Deutsche Bank reaped its best annual profit in 10 years and said it had put most of its wrenching, years-long restructuring behind it. The bank underlined its progress by announcing a dividend for 2021 and a 300-million euro share buyback to return money to shareholders.
Germany’s largest bank said in a statement Thursday that it had already accounted for 97 per cent of its restructuring costs anticipated through end of 2022.
That would be 3 1/2 years since CEO Christian Sewing in July 2019 announced a 7.4 billion-euro (USD 8.3 billion) restructuring that involved cutting overhead costs and thousands of jobs in an attempt to end years of uneven profits and large losses from run-ins with regulatory authorities.
The bank had just under 83,000 employees at year-end 2021, down from 91,737 at the end of 2018.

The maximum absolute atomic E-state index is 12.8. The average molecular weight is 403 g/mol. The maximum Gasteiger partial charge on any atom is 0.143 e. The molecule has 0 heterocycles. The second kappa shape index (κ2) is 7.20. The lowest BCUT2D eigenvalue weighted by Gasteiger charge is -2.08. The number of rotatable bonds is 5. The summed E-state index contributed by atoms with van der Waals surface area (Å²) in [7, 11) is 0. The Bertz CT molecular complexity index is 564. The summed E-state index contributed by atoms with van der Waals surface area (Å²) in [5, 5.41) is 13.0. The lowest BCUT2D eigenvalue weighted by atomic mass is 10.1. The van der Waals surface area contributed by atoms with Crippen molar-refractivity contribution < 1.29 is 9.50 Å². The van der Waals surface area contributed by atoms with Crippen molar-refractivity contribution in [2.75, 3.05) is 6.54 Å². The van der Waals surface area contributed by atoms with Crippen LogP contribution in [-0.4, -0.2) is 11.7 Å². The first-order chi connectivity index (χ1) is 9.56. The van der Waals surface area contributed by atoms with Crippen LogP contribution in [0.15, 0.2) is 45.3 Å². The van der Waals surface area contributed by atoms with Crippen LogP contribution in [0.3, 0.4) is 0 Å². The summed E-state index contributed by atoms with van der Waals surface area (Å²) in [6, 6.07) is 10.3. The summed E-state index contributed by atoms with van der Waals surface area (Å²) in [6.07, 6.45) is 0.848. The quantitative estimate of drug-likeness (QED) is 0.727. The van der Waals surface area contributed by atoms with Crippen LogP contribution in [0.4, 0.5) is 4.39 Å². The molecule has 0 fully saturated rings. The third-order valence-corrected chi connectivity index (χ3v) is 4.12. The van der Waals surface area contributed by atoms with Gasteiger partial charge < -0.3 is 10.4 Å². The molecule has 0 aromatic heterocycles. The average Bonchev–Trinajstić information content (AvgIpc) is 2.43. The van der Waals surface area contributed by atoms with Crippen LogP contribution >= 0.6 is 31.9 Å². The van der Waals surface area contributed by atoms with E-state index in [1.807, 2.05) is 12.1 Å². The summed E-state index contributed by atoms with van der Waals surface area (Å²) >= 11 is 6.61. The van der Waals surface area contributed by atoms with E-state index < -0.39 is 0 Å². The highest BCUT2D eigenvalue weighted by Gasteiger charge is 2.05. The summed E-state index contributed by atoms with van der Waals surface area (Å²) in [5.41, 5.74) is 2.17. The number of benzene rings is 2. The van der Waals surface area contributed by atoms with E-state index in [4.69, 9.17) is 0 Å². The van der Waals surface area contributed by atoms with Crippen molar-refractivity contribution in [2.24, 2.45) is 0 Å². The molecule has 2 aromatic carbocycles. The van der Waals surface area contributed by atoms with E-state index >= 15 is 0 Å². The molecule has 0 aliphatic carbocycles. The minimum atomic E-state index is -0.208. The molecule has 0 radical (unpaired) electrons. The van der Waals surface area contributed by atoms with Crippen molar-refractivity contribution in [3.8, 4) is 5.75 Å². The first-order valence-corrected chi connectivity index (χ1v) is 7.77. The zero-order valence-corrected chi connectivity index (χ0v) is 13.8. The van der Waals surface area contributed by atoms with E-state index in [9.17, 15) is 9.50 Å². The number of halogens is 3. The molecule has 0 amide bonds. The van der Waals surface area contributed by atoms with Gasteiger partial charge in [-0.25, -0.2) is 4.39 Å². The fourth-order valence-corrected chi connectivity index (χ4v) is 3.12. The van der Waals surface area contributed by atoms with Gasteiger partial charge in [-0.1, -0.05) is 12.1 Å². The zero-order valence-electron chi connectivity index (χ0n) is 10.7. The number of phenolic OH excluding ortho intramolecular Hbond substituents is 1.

Sewing’s plan involved shedding billions in risky investments, leaving less profitable lines of business where the bank was not a dominant competitor. The capital release unit charged with running down holdings no longer seen as parts of the bank’s core activities had shrunk to 28 billion euros, down from 34 billion in 2020 and remained ahead of its 2022 goal.
Costs for restructuring such as severance for employees being let go continued to weigh on earnings into the last months of the year, hitting fourth-quarter earnings with charges of USD 456 million.
Full-year net profit rose fourfold from the year before to 2.5 billion euros, the highest since 2011. Revenues rose 6 per cent to 25.4 billion euros.
For the fourth quarter, the bank managed to turn in a net quarterly profit of 82 million euros despite higher remaining restructuring expenses including employee severance. The bank proposed a dividend of 20 euro cents per share for 2021, its first since the 11-cent dividend for 2018.